model.compile(loss='categorical_crossentropy', optimizer='rmsprop')

A single train_on_batch method call in Keras expects the sequences to be of the same length (so that is can be represented as a Theano Tensor). There has been a lot of discussion regarding training LSTMs with variable length sequences, and I used the following technique: Sorted all the questions by their length, and then processed them in batches of 128 while training. Most batches had questions of the same length (say 9 or 10 words), and there was no need of zero-padding. For the few batched that did have questions of varying length, the shorter questions were zero-padded. I was able to achieve a training speed of 200 seconds/epoch on a GTX 760 GPU.

Show me the numbers

I trained my system on the Training Set of the VQA dataset, and evaluated performance on the validation set, following the rules of the VQA challenge. The answer produced by the Neural Net is checked against every answer provided by humans (there are ten human answers for every question). If the answer produced by the neural net exactly matches at least three of the ten answers, then we classify it as a correct prediction. Here is the performance of the models that I trained:

Model Accuracy
BOW+CNN 44.30%
LSTM-Language only 42.51%
LSTM+CNN 47.80%

It’s interesting to see that even a “blind” model is able to obtain an accuracy of 42.51%. This shows that the model is pretty good at guessing the answers once it has identified the type of question. The LSTM+CNN model shows an improvement of about 3.5% as compared to the Feedforward Model (BOW+CNN), which tells us that the temporal structure of the question is indeed helpful. These results are in line with what was obtained in the original VQA paper, albeit about 5% weaker than them. However, the results reported in the paper were on the test set (trained on train+val), while we have evaluated on the validation set (trained on only train). If we learn a model on both the training and the validation data, then we can expect a significant improvement in performance since the number of training examples will increase by 50%. Finally, there is a lot of scope for hyperparameter tuning (number of hidden units, number of MLP hidden layers, number of LSTM layers, dropout or no dropout etc.).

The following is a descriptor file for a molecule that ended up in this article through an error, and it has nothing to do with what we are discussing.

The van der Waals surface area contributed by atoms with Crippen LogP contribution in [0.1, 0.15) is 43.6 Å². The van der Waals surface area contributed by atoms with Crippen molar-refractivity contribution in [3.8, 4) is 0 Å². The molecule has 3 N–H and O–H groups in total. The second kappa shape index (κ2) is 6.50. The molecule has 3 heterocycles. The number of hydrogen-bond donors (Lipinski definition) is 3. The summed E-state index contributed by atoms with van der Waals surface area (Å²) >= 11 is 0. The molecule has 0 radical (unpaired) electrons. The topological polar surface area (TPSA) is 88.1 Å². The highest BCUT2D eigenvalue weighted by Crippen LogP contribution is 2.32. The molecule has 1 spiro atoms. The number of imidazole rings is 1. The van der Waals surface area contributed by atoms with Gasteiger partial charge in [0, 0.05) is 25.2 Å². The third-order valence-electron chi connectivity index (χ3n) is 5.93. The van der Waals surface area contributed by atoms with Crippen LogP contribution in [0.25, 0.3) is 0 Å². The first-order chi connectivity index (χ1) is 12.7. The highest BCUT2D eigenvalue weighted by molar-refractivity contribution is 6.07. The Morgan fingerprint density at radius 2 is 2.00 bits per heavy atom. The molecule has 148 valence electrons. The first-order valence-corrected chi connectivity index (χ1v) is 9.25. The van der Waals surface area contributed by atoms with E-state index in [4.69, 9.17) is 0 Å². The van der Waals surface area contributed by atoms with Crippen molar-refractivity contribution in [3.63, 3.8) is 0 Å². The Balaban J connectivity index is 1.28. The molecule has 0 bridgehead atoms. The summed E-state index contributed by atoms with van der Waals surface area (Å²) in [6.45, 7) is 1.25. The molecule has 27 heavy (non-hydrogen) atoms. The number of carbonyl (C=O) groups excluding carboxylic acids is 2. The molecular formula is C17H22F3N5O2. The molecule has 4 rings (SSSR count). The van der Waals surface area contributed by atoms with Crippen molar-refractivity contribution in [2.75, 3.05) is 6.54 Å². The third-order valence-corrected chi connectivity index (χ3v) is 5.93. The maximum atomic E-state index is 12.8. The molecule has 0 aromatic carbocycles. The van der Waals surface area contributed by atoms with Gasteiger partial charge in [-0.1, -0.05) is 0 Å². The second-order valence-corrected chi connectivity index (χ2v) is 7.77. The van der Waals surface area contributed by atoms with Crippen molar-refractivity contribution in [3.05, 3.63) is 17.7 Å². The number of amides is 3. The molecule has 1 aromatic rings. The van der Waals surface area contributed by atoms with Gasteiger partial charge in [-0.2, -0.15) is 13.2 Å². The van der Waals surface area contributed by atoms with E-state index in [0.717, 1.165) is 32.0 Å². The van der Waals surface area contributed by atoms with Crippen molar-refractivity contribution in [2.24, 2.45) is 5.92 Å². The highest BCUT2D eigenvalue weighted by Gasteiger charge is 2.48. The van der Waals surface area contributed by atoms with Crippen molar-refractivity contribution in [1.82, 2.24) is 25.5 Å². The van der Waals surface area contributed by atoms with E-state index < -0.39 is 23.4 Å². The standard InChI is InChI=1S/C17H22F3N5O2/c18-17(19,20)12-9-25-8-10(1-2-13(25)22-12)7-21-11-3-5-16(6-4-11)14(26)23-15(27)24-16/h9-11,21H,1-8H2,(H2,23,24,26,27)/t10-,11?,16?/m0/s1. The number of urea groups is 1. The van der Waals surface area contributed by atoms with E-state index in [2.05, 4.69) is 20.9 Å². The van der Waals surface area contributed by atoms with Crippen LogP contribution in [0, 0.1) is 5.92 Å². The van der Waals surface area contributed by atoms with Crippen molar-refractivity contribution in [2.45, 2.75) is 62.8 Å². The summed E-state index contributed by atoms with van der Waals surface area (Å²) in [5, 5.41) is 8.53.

I carried out my experiments for 100 epochs1, and observed the following curve:

Validation Accuracy with number of epochs

The LSTM+CNN model flattens out in performance after about 50 epochs. The BOW+CNN also showed similar behavior, but took a surprising dive at epoch 90, which was soon rectified by the 100th epoch. I’ll probably re-initialize and run the models for 500 epochs, and see if such behavior is seen again or not.

A note on word embeddings

We have a number of choices when using word embeddings, and I experimented with three of them:

  1. GloVe Word Embeddings trained on the common-crawl: These gave the best performance, and all results reported here are using these embeddings.
  2. Goldberg and Levy 2014: These are the default embeddings that come with spaCy, and they gave significantly worse results.
  3. Embeddings Trained on the VQA questions: I used Gensim’s word2vec implementation to train my own embeddings on the questions in the training set of the VQA dataset. The performance was similar to, but slighly worse than the GloVe embeddings. This is primarily because the VQA training set alone is not sufficiently large (~2.5m words) to get reasonable word vectors, especially for less common words.


  • Validation was done once per 10 epochs for BOW+CNN, once every 5 epochs for LSTMs.

Bio: Avi Singh is a fourth year undergraduate at Indian Institute of Technology-Kanpur, majoring in Electrical Engineering, and pursuing a minor in Computer Science. His research interests are in Computer Vision, Machine Learning and Robotics.
github repo for this code